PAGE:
How Severe Does My Vision Loss Have to Be to Get Disability Benefits?

How Severe Does My Vision Loss Have to Be to Get Disability Benefits?

Social Security Benefits for Vision Loss Vision loss is not an uncommon condition. Most people start losing some of their vision as they age. Many people require glasses or contacts even at an early age. In fact, according to the 2015 National Health Interview Survey, roughly 23.7 million Americans 18 years or older reported that they had experienced some kind of vision loss. While vision loss isn’t uncommon, severe vision loss can affect your ability to work. It  as well as to perform normal activities of daily living. In such a case, you may be eligible to collect Social Security benefits for vision loss.

The Cost of Visions Loss

There are few jobs that don’t require a person to have good vision to perform. This means that if you lose your vision to the extent that you are legally blind, you may no longer be able to perform your job effectively or safely. Besides losing out on this income, there are a number of costs associated with vision loss when it comes to the activities of daily living.

For example, you may need to make modifications to your home to make it safer for you to live in. This can be quite expensive. You may also be required to take different modes of transportation, which can also add up. You might want to get a service animal as well. Unfortunately, the cost of raising and training just a single service animal is around $50,000 according to the Guide Dog Foundation.

Not to mention that you will also incur the costs of any medical procedures you have done in an attempt to correct your vision loss. Fortunately, a lot of these costs could be covered by Social Security if you are able to qualify.

Social Security Benefits for Vision Loss

Because the extent of vision loss a person can experience can vary greatly, the Social Security Administration will look at a number of different factors to determine if you qualify for Social Security disability benefits. First of all, if you are considered legally blind in both eyes, then you should have no problem qualifying.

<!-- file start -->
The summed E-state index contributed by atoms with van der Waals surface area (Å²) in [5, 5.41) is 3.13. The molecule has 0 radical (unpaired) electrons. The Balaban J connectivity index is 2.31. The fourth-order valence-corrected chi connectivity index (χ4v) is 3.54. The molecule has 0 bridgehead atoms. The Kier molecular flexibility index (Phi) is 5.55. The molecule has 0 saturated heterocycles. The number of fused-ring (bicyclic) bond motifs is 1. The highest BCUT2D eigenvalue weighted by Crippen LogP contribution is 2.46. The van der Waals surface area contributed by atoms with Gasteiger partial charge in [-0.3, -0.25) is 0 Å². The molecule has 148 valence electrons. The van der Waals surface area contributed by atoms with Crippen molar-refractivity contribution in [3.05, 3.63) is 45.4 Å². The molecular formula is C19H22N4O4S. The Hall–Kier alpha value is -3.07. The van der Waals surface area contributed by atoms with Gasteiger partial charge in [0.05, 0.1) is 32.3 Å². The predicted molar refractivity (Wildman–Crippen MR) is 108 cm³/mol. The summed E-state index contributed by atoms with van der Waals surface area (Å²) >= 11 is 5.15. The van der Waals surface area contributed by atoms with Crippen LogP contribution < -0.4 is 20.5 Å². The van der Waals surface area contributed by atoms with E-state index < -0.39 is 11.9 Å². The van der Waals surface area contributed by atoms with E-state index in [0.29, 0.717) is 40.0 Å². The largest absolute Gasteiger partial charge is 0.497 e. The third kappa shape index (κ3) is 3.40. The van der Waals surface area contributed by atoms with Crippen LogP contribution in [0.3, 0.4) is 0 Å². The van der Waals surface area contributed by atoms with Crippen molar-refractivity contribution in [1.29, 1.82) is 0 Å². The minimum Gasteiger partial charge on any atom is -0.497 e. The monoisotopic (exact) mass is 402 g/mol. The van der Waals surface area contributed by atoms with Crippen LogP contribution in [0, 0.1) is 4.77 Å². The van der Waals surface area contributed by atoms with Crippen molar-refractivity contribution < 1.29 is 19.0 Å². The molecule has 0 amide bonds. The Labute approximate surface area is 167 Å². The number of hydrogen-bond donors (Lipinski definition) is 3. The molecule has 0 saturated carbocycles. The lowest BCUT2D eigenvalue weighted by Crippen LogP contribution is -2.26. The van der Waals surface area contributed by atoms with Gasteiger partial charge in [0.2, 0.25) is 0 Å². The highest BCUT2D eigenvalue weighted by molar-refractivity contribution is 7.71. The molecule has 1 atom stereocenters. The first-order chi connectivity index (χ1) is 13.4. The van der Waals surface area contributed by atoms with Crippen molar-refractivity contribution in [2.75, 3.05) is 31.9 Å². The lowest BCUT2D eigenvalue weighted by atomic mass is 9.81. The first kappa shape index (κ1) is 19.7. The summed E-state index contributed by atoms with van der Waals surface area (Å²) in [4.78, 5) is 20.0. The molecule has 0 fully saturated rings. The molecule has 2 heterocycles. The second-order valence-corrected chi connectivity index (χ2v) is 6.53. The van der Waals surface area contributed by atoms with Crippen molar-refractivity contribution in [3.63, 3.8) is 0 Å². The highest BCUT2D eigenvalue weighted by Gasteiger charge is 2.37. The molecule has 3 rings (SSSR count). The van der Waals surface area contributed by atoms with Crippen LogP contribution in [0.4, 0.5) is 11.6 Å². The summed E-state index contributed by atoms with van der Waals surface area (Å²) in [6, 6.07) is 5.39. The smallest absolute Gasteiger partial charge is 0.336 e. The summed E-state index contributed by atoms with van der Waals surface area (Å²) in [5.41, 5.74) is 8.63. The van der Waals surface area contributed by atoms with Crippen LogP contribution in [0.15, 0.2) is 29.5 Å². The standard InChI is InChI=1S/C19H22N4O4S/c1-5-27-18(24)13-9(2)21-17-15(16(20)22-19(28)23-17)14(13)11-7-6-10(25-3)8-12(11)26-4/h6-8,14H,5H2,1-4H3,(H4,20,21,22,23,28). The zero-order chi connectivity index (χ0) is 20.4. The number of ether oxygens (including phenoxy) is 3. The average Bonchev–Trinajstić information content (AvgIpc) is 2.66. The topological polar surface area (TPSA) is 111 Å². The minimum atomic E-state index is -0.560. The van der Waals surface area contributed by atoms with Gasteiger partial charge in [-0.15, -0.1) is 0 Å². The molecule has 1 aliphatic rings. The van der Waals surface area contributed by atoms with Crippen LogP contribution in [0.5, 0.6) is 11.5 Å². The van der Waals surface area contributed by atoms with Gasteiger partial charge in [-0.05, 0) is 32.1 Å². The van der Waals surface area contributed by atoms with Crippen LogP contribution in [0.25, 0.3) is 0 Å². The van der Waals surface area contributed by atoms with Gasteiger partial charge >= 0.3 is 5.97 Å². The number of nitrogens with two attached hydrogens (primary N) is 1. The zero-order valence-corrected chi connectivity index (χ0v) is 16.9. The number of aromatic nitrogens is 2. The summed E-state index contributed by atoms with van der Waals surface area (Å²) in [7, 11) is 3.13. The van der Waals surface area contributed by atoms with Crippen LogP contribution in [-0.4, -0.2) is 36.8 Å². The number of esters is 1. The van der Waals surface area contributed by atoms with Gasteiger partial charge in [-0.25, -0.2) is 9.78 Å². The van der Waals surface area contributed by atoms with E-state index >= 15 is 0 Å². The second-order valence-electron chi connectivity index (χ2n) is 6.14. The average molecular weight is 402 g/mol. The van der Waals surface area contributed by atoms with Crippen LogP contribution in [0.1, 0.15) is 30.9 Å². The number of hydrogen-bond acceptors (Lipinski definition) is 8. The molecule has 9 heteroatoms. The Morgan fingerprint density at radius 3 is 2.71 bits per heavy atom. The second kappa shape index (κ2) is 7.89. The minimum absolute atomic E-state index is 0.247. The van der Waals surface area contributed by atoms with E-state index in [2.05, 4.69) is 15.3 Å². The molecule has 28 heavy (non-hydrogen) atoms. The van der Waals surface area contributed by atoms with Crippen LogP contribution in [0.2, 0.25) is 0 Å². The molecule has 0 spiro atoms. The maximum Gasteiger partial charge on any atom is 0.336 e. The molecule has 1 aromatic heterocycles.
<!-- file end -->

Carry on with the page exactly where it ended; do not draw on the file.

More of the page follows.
In order to qualify without being legally blind in both eyes, the Social Security Administration will require that you meet one of three main criteria. These criteria focus on the better of your two eyes. They do this in order to determine exactly how disabling your vision loss is.

Criteria for Vision Loss

These criteria include:

  • The loss in your central field of vision – You cannot see better than 20/200 in your better eye to qualify.
  • A shrinking field of vision – If you can prove that your visual field is narrow, then you may qualify. To prove this, you will need to take several vision tests that will measure your field of vision. The doctor will need to record what you can see when you’re focusing on a specific point. The diameter of what you can see around that point should be around 30 degrees or less.
  • Visual impairments – If you have issues that cause unfocused or blurry vision, or a lack of vision, you may qualify. You must have 20/200 vision or worse in your better eye (while wearing corrective lenses) to meet the definition of having a visual impairment.

The loss of vision can greatly affect your ability to work and to perform day-to-day tasks. Fortunately, you could qualify for Social Security benefits for vision loss. Find out how you can apply for Social Security disability benefits for your vision loss by calling Social Security Disability Advocates USA at (602) 952-3200 to schedule a free consultation today. We are available at your convenience 24/7.

The information on this blog is for general information purposes only. Nothing herein should be taken as legal advice. This information is not intended to create, and receipt or viewing does not constitute a representative-client relationship.

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